That's a message more readily received after a less-than stellar start than after, say, the kind of beatdown that last season's team gave Transy (a 74-28 UK win). Now, telling your guys that energy trumps talent after they've beaten some hapless bunch by 34 isn't the easiest sell, but you take what you can get.

By the time he sat down in front of UK fans for his postgame radio interview with Tom Leach, Calipari was even more demonstrative with his explanation.

"We cannot be a better execution team than these teams we're going to play," he said. "They've been together three years. There's just no way. So you just have to win on defense, rebounding, effort, passionate play. Then what takes over is our talent and our instincts. Then all of a sudden you're not going to lose very many. We just have to get there. But right now, I don't think they believe what I'm saying. At some point the only thing that changes you is crisis. Crisis brings about change. Sometimes you need a crisis. Hopefully this first half showed us, look, if a team comes in prepared with an idea that they're going to sag on defense and fly up and down the court and grind you down defensively till you shoot an open three, and you're not going to play with energy, then you're getting beat. If you play with energy you get after it defensively and get a block and now you're running to the other end and getting layups and dunks. . . . We learned some great lessons and got some great film we can watch."

Other thoughts:

-- Julius Randle could play point guard for this team if it needed him to. He handles it well, and early on without Andrew Harrison (bruised knee) he was the creator for the Wildcat offense. It speaks to the all-around ability of the 6-9, 250-pounder. He finished with five turnovers, but also had 16 points, 12 rebounds and a pair of assists. James Young had 9 points, 5 rebounds, 5 assists, three steals and a block. Those two are going to be a handful, no matter who the Wildcats play.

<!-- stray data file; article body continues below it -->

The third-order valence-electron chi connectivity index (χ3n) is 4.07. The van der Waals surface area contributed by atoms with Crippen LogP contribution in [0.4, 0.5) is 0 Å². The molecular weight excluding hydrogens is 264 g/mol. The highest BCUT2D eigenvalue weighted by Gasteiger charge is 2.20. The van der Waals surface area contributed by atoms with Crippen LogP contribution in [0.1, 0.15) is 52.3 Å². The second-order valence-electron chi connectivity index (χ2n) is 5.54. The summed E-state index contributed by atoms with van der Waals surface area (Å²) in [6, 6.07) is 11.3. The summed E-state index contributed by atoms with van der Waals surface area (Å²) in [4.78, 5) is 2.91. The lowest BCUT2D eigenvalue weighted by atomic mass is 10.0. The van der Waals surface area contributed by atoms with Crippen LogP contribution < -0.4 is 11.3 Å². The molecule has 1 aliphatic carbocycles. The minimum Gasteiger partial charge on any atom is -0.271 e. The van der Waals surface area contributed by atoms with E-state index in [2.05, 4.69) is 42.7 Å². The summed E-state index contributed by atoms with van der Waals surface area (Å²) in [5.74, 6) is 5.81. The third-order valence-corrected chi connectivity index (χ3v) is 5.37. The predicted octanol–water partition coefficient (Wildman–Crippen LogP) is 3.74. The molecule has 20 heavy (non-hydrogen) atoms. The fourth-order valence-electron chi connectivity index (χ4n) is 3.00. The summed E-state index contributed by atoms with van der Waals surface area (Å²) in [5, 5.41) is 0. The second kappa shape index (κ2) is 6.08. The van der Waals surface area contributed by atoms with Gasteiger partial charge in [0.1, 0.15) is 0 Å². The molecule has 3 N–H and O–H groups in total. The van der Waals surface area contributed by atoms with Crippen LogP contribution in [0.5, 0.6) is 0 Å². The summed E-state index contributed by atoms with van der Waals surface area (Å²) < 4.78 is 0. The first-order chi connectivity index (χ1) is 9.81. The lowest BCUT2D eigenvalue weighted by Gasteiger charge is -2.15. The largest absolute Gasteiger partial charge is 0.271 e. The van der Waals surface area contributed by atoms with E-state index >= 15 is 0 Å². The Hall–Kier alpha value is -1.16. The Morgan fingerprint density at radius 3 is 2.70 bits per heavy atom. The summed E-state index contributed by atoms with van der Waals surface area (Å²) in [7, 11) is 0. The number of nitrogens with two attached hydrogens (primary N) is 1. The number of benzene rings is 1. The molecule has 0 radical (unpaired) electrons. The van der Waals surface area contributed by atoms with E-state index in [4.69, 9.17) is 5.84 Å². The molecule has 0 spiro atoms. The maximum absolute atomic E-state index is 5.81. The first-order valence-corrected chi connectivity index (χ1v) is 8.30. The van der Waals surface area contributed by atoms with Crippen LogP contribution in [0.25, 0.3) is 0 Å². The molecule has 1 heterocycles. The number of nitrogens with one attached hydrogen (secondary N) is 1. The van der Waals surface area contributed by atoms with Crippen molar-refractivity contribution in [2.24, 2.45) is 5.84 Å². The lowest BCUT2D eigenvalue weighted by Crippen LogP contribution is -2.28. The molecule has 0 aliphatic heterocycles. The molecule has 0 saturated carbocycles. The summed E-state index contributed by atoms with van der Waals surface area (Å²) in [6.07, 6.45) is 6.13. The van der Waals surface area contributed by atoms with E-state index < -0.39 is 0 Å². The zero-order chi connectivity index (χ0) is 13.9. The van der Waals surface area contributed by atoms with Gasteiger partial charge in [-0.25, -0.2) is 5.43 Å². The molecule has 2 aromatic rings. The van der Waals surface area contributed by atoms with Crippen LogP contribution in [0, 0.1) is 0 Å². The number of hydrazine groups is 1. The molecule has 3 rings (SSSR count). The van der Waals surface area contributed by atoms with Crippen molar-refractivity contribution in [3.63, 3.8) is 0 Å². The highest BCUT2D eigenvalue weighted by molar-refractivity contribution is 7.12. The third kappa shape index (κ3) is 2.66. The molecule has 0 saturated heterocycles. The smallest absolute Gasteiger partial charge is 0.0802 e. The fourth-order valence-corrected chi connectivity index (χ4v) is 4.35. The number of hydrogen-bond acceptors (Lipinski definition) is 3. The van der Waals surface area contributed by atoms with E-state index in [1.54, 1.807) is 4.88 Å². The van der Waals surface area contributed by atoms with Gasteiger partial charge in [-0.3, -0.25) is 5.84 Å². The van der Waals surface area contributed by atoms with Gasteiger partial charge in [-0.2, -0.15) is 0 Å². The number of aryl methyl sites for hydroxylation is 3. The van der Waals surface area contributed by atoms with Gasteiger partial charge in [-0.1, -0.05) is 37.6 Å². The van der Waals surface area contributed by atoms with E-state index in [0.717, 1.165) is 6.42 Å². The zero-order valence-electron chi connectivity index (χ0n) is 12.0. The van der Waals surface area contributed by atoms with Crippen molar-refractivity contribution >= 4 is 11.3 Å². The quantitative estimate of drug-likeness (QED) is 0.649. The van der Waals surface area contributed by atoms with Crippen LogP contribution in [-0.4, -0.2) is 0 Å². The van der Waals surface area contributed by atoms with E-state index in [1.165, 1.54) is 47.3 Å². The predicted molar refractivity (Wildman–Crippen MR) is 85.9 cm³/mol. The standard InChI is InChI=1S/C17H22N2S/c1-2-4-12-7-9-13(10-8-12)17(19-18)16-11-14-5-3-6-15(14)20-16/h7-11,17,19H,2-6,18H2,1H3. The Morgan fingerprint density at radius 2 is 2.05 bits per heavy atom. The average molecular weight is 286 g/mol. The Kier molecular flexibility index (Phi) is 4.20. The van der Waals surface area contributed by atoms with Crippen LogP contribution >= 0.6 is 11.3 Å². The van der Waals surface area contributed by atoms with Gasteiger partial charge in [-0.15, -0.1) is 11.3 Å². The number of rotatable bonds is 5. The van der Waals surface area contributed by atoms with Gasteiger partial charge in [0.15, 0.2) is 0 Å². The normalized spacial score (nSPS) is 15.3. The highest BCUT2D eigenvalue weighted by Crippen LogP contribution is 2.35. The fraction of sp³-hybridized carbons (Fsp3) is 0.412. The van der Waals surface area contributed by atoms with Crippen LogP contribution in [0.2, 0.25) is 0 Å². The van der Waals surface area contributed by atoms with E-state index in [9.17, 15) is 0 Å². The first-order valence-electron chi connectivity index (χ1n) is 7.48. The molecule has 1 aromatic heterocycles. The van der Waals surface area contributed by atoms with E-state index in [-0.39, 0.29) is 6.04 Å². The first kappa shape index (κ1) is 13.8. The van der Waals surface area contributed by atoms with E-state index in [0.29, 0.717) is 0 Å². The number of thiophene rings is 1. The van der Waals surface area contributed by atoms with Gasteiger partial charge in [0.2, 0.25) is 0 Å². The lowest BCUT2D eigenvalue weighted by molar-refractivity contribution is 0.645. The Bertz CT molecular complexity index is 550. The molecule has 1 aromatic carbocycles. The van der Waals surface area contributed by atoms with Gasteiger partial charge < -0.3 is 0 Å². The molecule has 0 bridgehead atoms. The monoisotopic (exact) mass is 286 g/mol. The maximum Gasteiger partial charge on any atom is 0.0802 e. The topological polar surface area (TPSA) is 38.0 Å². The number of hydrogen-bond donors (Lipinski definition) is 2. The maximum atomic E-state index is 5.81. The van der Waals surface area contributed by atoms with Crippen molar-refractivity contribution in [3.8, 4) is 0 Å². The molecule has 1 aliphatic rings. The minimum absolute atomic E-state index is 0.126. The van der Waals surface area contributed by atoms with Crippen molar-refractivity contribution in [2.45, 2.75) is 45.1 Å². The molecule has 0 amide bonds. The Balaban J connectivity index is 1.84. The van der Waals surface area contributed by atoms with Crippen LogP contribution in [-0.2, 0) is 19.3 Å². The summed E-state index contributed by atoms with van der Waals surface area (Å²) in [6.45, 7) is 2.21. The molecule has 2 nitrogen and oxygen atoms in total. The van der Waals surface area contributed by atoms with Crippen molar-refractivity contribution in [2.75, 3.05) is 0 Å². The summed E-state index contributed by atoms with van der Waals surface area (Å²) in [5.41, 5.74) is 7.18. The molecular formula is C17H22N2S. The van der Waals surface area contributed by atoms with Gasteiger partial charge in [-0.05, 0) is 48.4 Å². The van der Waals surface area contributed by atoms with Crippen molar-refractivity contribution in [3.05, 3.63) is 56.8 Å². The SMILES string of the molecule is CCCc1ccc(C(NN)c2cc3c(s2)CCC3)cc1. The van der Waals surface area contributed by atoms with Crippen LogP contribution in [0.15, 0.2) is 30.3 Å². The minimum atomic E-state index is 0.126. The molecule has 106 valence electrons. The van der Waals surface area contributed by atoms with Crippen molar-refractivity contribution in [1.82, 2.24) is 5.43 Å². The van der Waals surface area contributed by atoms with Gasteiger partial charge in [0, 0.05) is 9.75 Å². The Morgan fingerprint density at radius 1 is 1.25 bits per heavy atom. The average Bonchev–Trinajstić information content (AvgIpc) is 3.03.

-- Calipari said his next challenge will be to find enough playing time for Dakari Johnson, Willie Cauley-Stein and Marcus Lee, who saw only nine minutes on Friday night. Johnson and Cauley-Stein could rotate without any problem, but Lee needs to be on the court. He brings instant energy; he just isn't yet equipped to play the power forward spot. "You gotta play Marcus Lee," Calipari said. "So who doesn't play? Somebody. Who is it?"

-- Going into the season, my assumption was that UK's size and athleticism made the Wildcats a nightmare matchup for Louisville. That might yet wind up being the case. But after watching UK and Transy, it turns out I was wrong. At this point in the season, and don't forget that phrase, at this point in the season -- before the first real game has even been played -- I have ascribed the nightmare to the wrong team. Calipari will put the Wildcats through a pair of practices Saturday and two more Sunday to begin rectifying that.

There's nothing wrong with this UK team. It'll get Andrew Harrison back and Calipari will make a few moves to smooth out his playing rotation. He'll deliver his message and they'll get it. If there was a red flag Friday night it's that at one point when Jon Hood finished a lob slam, Calipari had to turn to the bench and tell them to get up and cheer. For a while, he's going to have to tell his young team everything.

It's not as easy as it looks. But the talent is there, without question. The only message the season-opening exhibition sent is that there's some assembly required.